Elsewhere, Penrhos Gin made its airport retail debut in June this year at the new flagship Aelia Duty Free store at London City Airport.

“We’ve been working for a long time with Lagardère Travel Retailan introduction that happened as a result of Travel Retail Sustainability Week in 2021 – and they’ve been both progressive and supportive in terms of their sustainability agenda, so we’re delighted to be part of this amazing new store launch,” said Mills.

“We’ve launched not only Penrhos gin in their light, shatterproof recycled aluminium bottle  – the perfect format for duty free purchases for passengers: no more heavy glass bottles to lug around and break – but also Two Drifters Carbon Negative Rum, Cooper King’s Carbon Negative Gin and Black Cow’s Pure Milk Vodka.”

The same four brands listed at London City have been quickly rolled out by Lagardère as part of a further sustainable spirits collection now live at London Luton Airport.

Mills remains tight-lipped on further business, suffice to confirm the company is “in advance stages of launching more listings”.

A circular mission

The Sustainaholics range at London City Airport with Aelia Duty Free.

But his passion is not borne purely out of profit chasing – as important as it is. He remains a passionate advocate for sustainable products and collections, which he argues should occupy their own space within a standalone category in global travel retail to pique the interests of global retail buying teams.

That’s no easy feat. Any company entering DF&TR, notably a start-up, has to run a gauntlet laced with seemingly insurmountable challenges before heads start to turn in the desired direction.

“The biggest issue is convincing retailers there is a bigger picture about total profit and growing their own brand equity than the narrow obsession on lowest cost unit, but as advocates of sustainability we also need to come up with solutions for retailers that help change the misconception that sustainability equals more cost and less profit, as this doesn’t have to be the case,” argues Mills.

“The whole value and supply chain needs to embrace and adapt to change: the brands, manufacturers, suppliers, distributors, agents, consumers but – most importantly – those at the top of the tree with the decision-making power: the retailers. I’m convinced that the progressive retailers doing this now are going to see huge benefits, those who don’t will get left behind.”

The duty free and travel retail industry is frequently reminded of the cost of ‘going green’, but amid rampant inflation hitting consumers’ wallets, companies are racing to guard against downward pressure on margins.

“Sustainability has to make financial sense,” agrees Mills. “One of the key motivations in developing our Alumini Collection was to ensure that it was more profitable for retailers at the same RRP as current non-sustainable products, so we don’t need to increase the price to generate more profit, we do it through more efficient design.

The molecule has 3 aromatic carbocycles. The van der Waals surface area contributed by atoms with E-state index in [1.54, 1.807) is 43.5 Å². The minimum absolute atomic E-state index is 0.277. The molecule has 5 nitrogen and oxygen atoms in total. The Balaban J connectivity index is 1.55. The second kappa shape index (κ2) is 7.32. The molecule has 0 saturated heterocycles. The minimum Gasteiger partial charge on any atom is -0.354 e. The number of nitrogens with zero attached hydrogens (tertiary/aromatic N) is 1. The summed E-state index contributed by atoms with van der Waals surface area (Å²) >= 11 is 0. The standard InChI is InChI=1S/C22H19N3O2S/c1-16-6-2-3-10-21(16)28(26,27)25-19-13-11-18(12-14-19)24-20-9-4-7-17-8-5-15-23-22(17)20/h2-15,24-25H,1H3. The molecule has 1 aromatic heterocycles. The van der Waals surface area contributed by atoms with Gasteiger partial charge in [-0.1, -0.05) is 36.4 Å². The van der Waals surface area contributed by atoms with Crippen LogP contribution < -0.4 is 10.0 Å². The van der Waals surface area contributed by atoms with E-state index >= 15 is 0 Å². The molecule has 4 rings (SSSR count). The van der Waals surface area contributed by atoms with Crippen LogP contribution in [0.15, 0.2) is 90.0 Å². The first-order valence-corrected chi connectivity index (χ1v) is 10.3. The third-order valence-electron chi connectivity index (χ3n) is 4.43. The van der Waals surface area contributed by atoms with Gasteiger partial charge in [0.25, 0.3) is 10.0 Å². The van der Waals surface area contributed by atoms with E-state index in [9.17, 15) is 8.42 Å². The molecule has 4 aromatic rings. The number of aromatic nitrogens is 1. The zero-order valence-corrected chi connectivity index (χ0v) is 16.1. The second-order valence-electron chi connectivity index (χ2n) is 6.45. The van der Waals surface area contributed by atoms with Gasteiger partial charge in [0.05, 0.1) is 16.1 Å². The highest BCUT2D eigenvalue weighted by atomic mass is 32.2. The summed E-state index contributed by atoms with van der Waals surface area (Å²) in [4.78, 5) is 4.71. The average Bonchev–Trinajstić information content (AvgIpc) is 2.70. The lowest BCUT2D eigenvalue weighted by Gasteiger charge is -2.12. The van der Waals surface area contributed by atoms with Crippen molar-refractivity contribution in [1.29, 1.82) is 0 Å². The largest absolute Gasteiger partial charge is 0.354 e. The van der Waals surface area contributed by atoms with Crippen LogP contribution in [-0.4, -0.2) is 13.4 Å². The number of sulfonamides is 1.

“There’s no getting away from the fact that sustainable products will cost more; in fact if they don’t there is probably something not stacking up in their claims. Retailers and consumers need to take the long-term view and support brands trying to do the right things, while we should all try and innovate to make sustainable options profitable choices that don’t cost consumers or resources the earth.

“With growth, brands can significantly reduce costs through scale and efficiency rather than sharp practice or exploitation, and this is where travel retail can play such an important role right now by giving ethical brands a massive platform to grow awareness and succeed.”

For a company vocal about working with and offering its clients only ‘authentic brands with sustainability in their DNA’, reputation matters.

That consumers are demanding more ethical, transparent and purpose-driven brands and services means businesses should listen to their consumers, says Mills. But sustainability should be a basic requirement that retailers insist on when negotiating listings.

“Some dominant brands are publicly making sustainability claims that they may become carbon neutral, use renewable energy, reduce waste, apply to become a B Corp and so on –but only by 2030.

“It’s simply not good enough so we need to keep differentiating on sustainability to make consumers aware there are brands who are already doing today what more established brands are suggesting they might get around to doing in the next decade. We look forward to the day when sustainability is a given, not a nice to have, and then we’d love to stop talking about it.”

Meet David Mills, Founder, Sustainaholics

David Mills, Founder, Sustainaholics.

As the passionate, ebullient chief of London-based startup sustainaholics, David Mills is laser-focused on driving genuine, discernible change in the conversation around sustainability in global travel retail – and he doesn’t pull any punches in expressing ‘the good, the bad and the ugly’.